We live a convulsive world. Amid shortages of all sorts in western economies, violent clashes and protests in the Arab world against publication in a French satirical magazine of cartoons ridiculing the Prophet Muhammed, the Louvre has opened a new wing dedicated to Islamic art. After ten years of works, at an expense of over € 20 million and introducing contemporary additions to the fabric of the building, the message behind such pageantry is one of approach and reconciliation.
I visited the new wing on a Sunday morning among a mixed crowd of visitors. French middle-class couples, groups of seniors, young and not so young Arabs pressing against the glass cases of the exhibits to grasp some of the aesthetic wonders of a world, whose geographic expansion and influence is measurably unfamiliar.
The width and scope of what is presented along with its chronological display has already provoked conflictive views. According to Marwan Mohammad, an author and journalist, the galleries display an Orientalist vision of Islamic art and not one that is inclusive of the Muslim community. President Hollande insisted during his speech at the opening that “the honour of Islamic civilizations is older, more vibrant and more tolerant than some of those who pretend to be speaking in their name today”.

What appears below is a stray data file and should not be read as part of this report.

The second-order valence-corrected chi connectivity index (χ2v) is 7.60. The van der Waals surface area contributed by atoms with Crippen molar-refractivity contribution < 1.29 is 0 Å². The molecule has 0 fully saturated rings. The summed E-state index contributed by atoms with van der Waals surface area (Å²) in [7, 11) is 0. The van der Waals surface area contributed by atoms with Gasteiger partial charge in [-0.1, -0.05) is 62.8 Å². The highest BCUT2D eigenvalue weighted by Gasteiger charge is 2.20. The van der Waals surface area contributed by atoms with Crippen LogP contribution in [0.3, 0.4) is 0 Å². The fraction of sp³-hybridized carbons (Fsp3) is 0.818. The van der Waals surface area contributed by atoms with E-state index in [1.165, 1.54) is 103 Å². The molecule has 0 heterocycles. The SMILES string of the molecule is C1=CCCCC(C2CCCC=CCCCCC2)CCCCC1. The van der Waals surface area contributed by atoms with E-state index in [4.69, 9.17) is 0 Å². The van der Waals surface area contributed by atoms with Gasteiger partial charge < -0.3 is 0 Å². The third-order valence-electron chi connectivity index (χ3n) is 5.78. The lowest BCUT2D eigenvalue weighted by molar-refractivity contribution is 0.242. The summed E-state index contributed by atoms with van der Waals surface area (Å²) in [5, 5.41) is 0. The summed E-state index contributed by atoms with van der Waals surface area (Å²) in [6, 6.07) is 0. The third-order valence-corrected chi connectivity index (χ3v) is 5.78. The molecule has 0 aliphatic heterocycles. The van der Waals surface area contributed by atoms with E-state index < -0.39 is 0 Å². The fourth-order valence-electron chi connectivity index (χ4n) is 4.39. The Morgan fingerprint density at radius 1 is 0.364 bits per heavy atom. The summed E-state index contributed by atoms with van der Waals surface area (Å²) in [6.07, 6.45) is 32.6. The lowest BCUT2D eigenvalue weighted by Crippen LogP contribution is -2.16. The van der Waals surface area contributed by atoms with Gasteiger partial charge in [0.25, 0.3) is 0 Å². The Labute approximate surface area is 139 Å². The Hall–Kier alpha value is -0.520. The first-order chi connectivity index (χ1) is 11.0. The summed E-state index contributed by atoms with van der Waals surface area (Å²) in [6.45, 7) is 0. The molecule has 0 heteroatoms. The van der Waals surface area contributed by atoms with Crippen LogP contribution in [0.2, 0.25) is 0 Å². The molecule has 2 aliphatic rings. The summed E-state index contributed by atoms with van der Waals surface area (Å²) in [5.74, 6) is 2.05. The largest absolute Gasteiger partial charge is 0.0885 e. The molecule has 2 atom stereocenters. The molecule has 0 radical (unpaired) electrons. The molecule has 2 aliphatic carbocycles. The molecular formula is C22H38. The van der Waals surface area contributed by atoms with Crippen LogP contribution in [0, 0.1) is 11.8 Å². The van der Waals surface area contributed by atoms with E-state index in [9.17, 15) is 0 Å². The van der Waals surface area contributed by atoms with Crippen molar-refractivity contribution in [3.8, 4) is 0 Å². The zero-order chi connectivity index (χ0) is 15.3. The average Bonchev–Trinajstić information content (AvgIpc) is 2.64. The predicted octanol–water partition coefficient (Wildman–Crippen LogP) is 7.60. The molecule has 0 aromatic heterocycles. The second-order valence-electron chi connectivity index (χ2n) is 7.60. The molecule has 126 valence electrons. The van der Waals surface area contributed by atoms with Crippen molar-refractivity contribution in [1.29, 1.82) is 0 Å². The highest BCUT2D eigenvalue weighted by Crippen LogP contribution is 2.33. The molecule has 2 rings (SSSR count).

And so goes the exchange with Islam. Opposing viewpoints overshadow a brilliant panorama of splendid objects that speak for themselves and do not need additional political readings. Yes, we do live in a convulsive world.